The modern torpedo is a self-propelled weapon with an explosive warhead, launched above or below the water surface, propelled underwater towards a target, and designed to detonate either on contact with its target or in proximity to it. Historically, it was called an automotive, automobile, locomotive or fish torpedo; colloquially called a fish. The term torpedo was originally employed for a variety of devices, most of which would today be called mines. From about 1900, torpedo has been used strictly to designate an underwater self-propelled weapon. The original torpedo is a kind of fish: an electric ray. While the battleship had evolved primarily around engagements between armoured ships with large-caliber guns, the torpedo allowed torpedo boats and other lighter surface ships, submersibles, even ordinary fishing boats or frogmen, and later, aircraft, to destroy large armoured ships without the need of large guns, though sometimes at the risk of being hit by longer-range shellfire. Today's torpedoes can be divided into lightweight and heavyweight classes; and into straight-running, autonomous homers, and wire-guided. They can be launched from a variety of platforms.
Chambers 20th Century Dictionary
tor-pē′do, n. a genus of cartilaginous fishes of family Torpedinidæ, related to the skates and rays, with electric organs on each side of the head, giving an electric shock when touched so as to produce torpor or numbness, the cramp-fish: a submarine weapon of offence, carrying a charge of gun-cotton or other explosive, and possessing powers of locomotion—in distinction to a submarine mine, which is stationary and used for defensive purposes:—pl. Torpē′does.—v.t. to attack with torpedoes, to explode a torpedo in or under.—adj. Torped′inous.—ns. Torpē′do-boat, a small swift steamer from which torpedoes are discharged; Torpē′do-boom, a spar for carrying a torpedo, projecting from a boat or anchored in a channel; Torpē′do-catch′er, a swift vessel for capturing torpedo-boats; Torpē′doist, one skilled in the management of torpedoes; Torpē′do-net, a net of wire hung at some distance round a ship to intercept torpedoes. [L.,—torpēre, to be stiff.]
U.S. National Library of Medicine
A genus of the Torpedinidae family consisting of several species. Members of this family have powerful electric organs and are commonly called electric rays.
Dictionary of Nautical Terms
A cartilaginous fish allied to the rays, furnished with electrical organs, by means of which it is able to give powerful shocks. Also, a contrivance for blowing up ships of war by means of a submerged apparatus.
Military Dictionary and Gazetteer
During the war between Great Britain and the United States in 1812-14, this name was applied to certain mysterious boats invented by Fulton and other Americans for the purpose of navigating beneath the surface of the water, and injuring the bottom of hostile vessels. In those days of hand-to-hand naval war, these designs (which, by the way, were failures) were looked upon as little less than diabolical. The progress of destructive weapons during half a century has removed this aversion, and nations do not scruple now to employ similar unseen agents for offense and defense. The modern torpedo is really a stationary bomb-shell, intended to explode under the bottom of an enemy’s ship. The weapon was first used by the Russians in the Baltic in 1854; and in the American war of Secession, 1861-65, it was employed extensively, and often successfully. The damage effected by a torpedo exploding beneath a ship is very great; and although the failures are frequent by the explosion happening at a wrong moment, the danger from torpedoes is considerable in fact, and far more in apprehension, for sailors naturally dread navigating waters where destruction lurks at unknown points concealed from view. There are several varieties of torpedoes, but they may be divided into two classes,—those which are self-explosive on a ship touching them, and those which are dependent on an electric current supplied from the shore. The second are the safest for friendly vessels; but they are rather uncertain in action, and can only be employed at a moderate distance from the shore. The first are more certain in action, as they can only explode on a ship, being somewhere in contact, but they attack indiscriminately friend and foe.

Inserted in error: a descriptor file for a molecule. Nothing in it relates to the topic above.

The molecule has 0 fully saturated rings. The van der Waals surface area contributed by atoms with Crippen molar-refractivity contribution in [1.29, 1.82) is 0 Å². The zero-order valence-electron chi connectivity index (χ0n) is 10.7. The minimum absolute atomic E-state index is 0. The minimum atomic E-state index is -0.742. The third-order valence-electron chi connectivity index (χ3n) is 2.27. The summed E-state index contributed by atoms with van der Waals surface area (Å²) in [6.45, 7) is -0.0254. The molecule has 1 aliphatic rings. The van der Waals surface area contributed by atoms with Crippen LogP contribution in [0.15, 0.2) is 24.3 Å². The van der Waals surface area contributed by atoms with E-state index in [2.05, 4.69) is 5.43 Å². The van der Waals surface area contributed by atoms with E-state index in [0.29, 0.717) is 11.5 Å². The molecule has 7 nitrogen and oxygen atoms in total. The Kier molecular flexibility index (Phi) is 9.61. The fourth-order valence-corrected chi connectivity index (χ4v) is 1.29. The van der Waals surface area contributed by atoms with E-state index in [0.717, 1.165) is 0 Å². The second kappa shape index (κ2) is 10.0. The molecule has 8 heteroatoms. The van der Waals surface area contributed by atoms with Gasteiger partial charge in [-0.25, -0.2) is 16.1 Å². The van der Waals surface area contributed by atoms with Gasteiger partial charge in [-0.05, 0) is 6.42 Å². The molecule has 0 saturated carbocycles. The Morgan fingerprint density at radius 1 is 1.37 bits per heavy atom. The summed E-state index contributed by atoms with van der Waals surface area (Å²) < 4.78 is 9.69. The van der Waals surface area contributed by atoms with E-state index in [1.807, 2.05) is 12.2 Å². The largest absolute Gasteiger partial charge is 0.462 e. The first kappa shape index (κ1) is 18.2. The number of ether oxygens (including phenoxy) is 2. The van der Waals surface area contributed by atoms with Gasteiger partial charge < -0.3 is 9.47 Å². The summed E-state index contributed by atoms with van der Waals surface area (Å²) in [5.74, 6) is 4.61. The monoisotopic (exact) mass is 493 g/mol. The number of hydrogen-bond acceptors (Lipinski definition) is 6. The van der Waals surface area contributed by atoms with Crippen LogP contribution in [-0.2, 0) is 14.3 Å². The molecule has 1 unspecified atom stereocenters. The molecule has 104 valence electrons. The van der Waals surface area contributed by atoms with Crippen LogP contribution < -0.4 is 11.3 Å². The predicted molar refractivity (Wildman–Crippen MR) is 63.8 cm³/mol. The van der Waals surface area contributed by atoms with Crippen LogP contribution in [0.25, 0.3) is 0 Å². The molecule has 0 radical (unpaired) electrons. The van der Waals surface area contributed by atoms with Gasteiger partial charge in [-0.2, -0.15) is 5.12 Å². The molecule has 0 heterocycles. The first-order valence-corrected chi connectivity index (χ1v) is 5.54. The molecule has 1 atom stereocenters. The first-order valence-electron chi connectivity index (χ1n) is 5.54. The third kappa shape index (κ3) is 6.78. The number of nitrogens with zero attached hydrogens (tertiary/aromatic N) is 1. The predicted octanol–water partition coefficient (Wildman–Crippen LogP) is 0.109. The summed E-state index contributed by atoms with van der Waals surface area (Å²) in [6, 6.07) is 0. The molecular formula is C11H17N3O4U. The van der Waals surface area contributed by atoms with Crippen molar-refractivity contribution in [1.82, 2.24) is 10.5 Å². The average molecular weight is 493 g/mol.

Song lyrics by torpedo -- Explore a large variety of song lyrics performed by torpedo on the Lyrics.com website.
The numerical value of Torpedo in Chaldean Numerology is: 1
The numerical value of Torpedo in Pythagorean Numerology is: 3
What we see here is torpedo damage.
This is what makes the car go. This is what turns it into a torpedo, a missile, a deadly weapon.
What makes Valfajr torpedo stand apart from other similar products in the world is the short preparation time in the supporting and firing units; a characteristic which leads to a remarkable increase in tactical capability and a quick response from surface and subsurface combat units.
You came like a torpedo, i was racing.
There are forces within Iran for which the policies of the country's president and foreign minister are a thorn in the eye, they may be trying, one way or another, to undermine or torpedo the nuclear deal and the normalization of relations between us and Iran. We are watching this closely.
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Translations for Torpedo
From our Multilingual Translation Dictionary
- torpedinar, torpedeCatalan, Valencian
- Zitterrochen, Torpedo, torpedierenGerman
- torpedo, raya eléctrica, torpedearSpanish
- sähkörausku, torpedoFinnish
- torpedó, zsibbasztó rájaHungarian
- torpedine, silurareItalian
- 魚雷, 어뢰Korean
- torpedear, torpedoPortuguese
- электрический скат, торпеда, торпедо, торпедироватьRussian
- torpedera, torpedSwedish
- ngư lôi, 魚雷Vietnamese
- torpeodülem, hitorpeod, jitorpeod, torpedön, torped, torpeodül, torpeodVolapük
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"Torpedo." Definitions.net. STANDS4 LLC, 2023. Web. 29 Nov. 2023. <https://www.definitions.net/definition/Torpedo>.